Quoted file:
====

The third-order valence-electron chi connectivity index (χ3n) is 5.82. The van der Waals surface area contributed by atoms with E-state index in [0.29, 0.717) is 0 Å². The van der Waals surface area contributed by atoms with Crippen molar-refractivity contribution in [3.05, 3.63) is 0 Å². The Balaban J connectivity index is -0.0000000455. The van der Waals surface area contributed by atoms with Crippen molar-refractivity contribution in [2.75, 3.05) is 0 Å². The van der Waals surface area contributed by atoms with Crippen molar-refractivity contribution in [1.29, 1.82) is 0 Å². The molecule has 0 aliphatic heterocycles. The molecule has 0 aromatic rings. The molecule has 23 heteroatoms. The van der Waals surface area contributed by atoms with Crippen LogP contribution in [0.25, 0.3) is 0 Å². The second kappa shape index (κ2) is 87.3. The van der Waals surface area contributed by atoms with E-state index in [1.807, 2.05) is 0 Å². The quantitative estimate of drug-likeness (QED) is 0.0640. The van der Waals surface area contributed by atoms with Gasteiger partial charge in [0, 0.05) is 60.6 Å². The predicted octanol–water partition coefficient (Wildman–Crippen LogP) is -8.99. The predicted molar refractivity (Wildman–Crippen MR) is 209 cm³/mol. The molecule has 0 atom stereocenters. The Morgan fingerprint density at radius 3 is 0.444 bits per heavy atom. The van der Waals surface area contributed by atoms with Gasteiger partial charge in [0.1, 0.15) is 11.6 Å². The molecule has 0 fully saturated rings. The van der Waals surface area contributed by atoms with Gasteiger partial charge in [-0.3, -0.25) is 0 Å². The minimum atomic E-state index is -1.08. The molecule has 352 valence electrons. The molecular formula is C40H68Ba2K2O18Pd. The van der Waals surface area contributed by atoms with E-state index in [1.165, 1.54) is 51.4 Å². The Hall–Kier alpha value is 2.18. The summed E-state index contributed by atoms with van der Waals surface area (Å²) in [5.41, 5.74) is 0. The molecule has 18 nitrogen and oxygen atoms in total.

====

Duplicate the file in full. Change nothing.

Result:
The third-order valence-electron chi connectivity index (χ3n) is 5.82. The van der Waals surface area contributed by atoms with E-state index in [0.29, 0.717) is 0 Å². The van der Waals surface area contributed by atoms with Crippen molar-refractivity contribution in [3.05, 3.63) is 0 Å². The Balaban J connectivity index is -0.0000000455. The van der Waals surface area contributed by atoms with Crippen molar-refractivity contribution in [2.75, 3.05) is 0 Å². The van der Waals surface area contributed by atoms with Crippen molar-refractivity contribution in [1.29, 1.82) is 0 Å². The molecule has 0 aliphatic heterocycles. The molecule has 0 aromatic rings. The molecule has 23 heteroatoms. The van der Waals surface area contributed by atoms with Crippen LogP contribution in [0.25, 0.3) is 0 Å². The second kappa shape index (κ2) is 87.3. The van der Waals surface area contributed by atoms with E-state index in [1.807, 2.05) is 0 Å². The quantitative estimate of drug-likeness (QED) is 0.0640. The van der Waals surface area contributed by atoms with Gasteiger partial charge in [0, 0.05) is 60.6 Å². The predicted octanol–water partition coefficient (Wildman–Crippen LogP) is -8.99. The predicted molar refractivity (Wildman–Crippen MR) is 209 cm³/mol. The molecule has 0 atom stereocenters. The Morgan fingerprint density at radius 3 is 0.444 bits per heavy atom. The van der Waals surface area contributed by atoms with Gasteiger partial charge in [0.1, 0.15) is 11.6 Å². The molecule has 0 fully saturated rings. The van der Waals surface area contributed by atoms with Gasteiger partial charge in [-0.3, -0.25) is 0 Å². The minimum atomic E-state index is -1.08. The molecule has 352 valence electrons. The molecular formula is C40H68Ba2K2O18Pd. The van der Waals surface area contributed by atoms with E-state index in [1.165, 1.54) is 51.4 Å². The Hall–Kier alpha value is 2.18. The summed E-state index contributed by atoms with van der Waals surface area (Å²) in [5.41, 5.74) is 0. The molecule has 18 nitrogen and oxygen atoms in total.